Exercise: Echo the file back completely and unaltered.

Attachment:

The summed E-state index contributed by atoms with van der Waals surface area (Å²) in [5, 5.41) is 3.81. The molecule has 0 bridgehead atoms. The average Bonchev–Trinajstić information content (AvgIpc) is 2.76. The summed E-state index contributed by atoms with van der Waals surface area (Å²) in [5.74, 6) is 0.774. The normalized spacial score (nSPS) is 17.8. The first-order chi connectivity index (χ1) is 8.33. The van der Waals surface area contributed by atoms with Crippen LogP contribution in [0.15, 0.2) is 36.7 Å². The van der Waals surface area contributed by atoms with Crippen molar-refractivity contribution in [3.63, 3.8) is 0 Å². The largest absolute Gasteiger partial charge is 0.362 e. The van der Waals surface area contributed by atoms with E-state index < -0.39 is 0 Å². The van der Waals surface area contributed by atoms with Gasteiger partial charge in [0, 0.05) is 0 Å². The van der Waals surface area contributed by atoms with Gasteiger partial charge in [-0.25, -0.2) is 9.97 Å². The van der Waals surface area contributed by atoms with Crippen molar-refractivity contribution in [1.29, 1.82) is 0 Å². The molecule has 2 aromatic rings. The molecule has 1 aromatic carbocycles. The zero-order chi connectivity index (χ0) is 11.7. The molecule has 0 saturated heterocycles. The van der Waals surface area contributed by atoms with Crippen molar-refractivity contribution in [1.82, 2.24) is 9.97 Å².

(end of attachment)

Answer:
The summed E-state index contributed by atoms with van der Waals surface area (Å²) in [5, 5.41) is 3.81. The molecule has 0 bridgehead atoms. The average Bonchev–Trinajstić information content (AvgIpc) is 2.76. The summed E-state index contributed by atoms with van der Waals surface area (Å²) in [5.74, 6) is 0.774. The normalized spacial score (nSPS) is 17.8. The first-order chi connectivity index (χ1) is 8.33. The van der Waals surface area contributed by atoms with Crippen LogP contribution in [0.15, 0.2) is 36.7 Å². The van der Waals surface area contributed by atoms with Crippen molar-refractivity contribution in [3.63, 3.8) is 0 Å². The largest absolute Gasteiger partial charge is 0.362 e. The van der Waals surface area contributed by atoms with E-state index < -0.39 is 0 Å². The van der Waals surface area contributed by atoms with Gasteiger partial charge in [0, 0.05) is 0 Å². The van der Waals surface area contributed by atoms with Gasteiger partial charge in [-0.25, -0.2) is 9.97 Å². The van der Waals surface area contributed by atoms with Crippen molar-refractivity contribution in [1.29, 1.82) is 0 Å². The molecule has 2 aromatic rings. The molecule has 1 aromatic carbocycles. The zero-order chi connectivity index (χ0) is 11.7. The molecule has 0 saturated heterocycles. The van der Waals surface area contributed by atoms with Crippen molar-refractivity contribution in [1.82, 2.24) is 9.97 Å².